I’ve also been taken with the wish to stop being so negative, to see the good in things—in other words to eschew my Irish heritage. So, when laundry day hit me this week, rather than stewing in my misfortune, I gave a thought to just how lucky I am to be washing my wearables in the good ol’ U.S. of A. Those of you smart (or lucky) enough to have successfully finished a load of washing elsewhere know of what I speak. You see, I’ve spent more than a few nail biting mornings trying to decipher the hieroglyphics of European washing machines and I have firmly concluded that we, in America, are either stupefyingly dense compared with the rest of the world or our appliance designers are infinitely more brilliant. (Or perhaps it’s just that I have an old washing machine.)
A few years back, I asked a college graduate in Galway what she’d studied in school. She replied that she’d spent four years learning how to do a load of laundry. “It’s easy enough once you realize it’s just a combination of the Seiberg–Witten theory and Henry Dixon’s later work. I charge by the load if you need assistance,” she said.
I stayed at a house in eastern Europe and couldn’t make heads or tails of the washing machine, so I downloaded the owner’s manual. (The internet was $9 a month, by the way, and faster than the cable provider I have in New Hampshire.) Unfortunately, the machine was Russian and so was the owner’s manual, so there was only so much I could glean. In the end, I put the first knob on the squiggly lines and the second one on 15, placed some soap in what appeared to be a storage bin and hit a few buttons until something started up. Whether it worked or not, I can’t say, but the soap disappeared and the clothes were wet when the beeper finally went off. And nobody in the area complained about my stench after three months. Of course, maybe they assumed everyone from America smells bad, but I’m going to take it as a win.
While we’re on the subject of clothes, is there anyone else who’s frustrated about American attire spreading across much of the globe? It wasn’t that long ago that the United States was the only place you were going to see adults wearing t-shirts emblazoned with corporate logos and sitcom characters. Not that I don’t enjoy a good sitcom like everyone else, but there used to be a definitive gap between what parents and their children wore. Nowadays, one can see 50-year old men in Dublin wearing Spiderman t-shirts. And they’re not tourists!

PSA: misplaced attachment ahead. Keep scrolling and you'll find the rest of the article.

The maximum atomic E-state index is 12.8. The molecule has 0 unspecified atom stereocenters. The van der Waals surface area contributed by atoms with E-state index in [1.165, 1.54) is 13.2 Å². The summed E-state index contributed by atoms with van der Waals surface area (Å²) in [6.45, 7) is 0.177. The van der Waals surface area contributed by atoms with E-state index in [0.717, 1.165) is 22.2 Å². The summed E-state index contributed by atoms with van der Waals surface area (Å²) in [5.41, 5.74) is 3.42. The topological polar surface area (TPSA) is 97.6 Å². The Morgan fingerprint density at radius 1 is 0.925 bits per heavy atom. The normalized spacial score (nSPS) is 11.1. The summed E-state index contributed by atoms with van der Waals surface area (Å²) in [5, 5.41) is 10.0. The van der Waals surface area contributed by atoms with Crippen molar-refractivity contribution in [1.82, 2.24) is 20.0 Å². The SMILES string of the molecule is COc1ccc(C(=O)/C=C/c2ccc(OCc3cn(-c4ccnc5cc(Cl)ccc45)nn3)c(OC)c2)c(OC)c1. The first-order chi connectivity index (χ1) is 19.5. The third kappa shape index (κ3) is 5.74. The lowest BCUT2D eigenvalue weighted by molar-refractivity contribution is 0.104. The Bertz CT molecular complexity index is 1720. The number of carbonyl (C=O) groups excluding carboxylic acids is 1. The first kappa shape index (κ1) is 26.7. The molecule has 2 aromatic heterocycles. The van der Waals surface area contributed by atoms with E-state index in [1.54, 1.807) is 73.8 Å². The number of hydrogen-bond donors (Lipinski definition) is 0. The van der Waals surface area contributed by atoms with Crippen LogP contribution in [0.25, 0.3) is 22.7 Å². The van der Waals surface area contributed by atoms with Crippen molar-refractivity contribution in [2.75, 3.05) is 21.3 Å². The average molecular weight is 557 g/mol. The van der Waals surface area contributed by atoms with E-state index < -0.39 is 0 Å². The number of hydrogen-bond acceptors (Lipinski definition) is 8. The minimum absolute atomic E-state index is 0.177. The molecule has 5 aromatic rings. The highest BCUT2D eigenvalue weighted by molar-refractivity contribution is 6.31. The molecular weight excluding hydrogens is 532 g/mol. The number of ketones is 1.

I have a photo of my parents on a plane in the 1960s and everyone was dressed up. (They had plane photographers!) Today, you’re just as likely to have the drifter next to you wearing flip flops. My grandfather beat flax seed out of the plant’s fiber for a living and he wore a tie to work for cripes sake. I’m not saying I wish there were more ties. On the contrary, they’re an abominable and useless piece of clothing, better for choking a man than anything else, but surely there’s some middle ground between a tuxedo and a pair of pajamas.
I think Jerry Seinfeld said it best. “You’re telling the world, ‘I give up. I can’t compete in normal society, so I might as well be comfortable.’”
Let’s see, what else? I wish there was more color in men’s clothing. For someone who shops at TJ Maxx and the like, the choices are underwhelming. Are colors more expensive to fabricate? Is a muted shirt more masculine? Are men aware that there are more colors than blue, gray and flannel? I suppose that’s where the tie comes in. That’s where we get to show our fun side. I’m looking out my window right now and the beautiful shades of autumn are all around. Then I peek in my closet and everything looks the same. Women can wear exciting tints, why can’t we?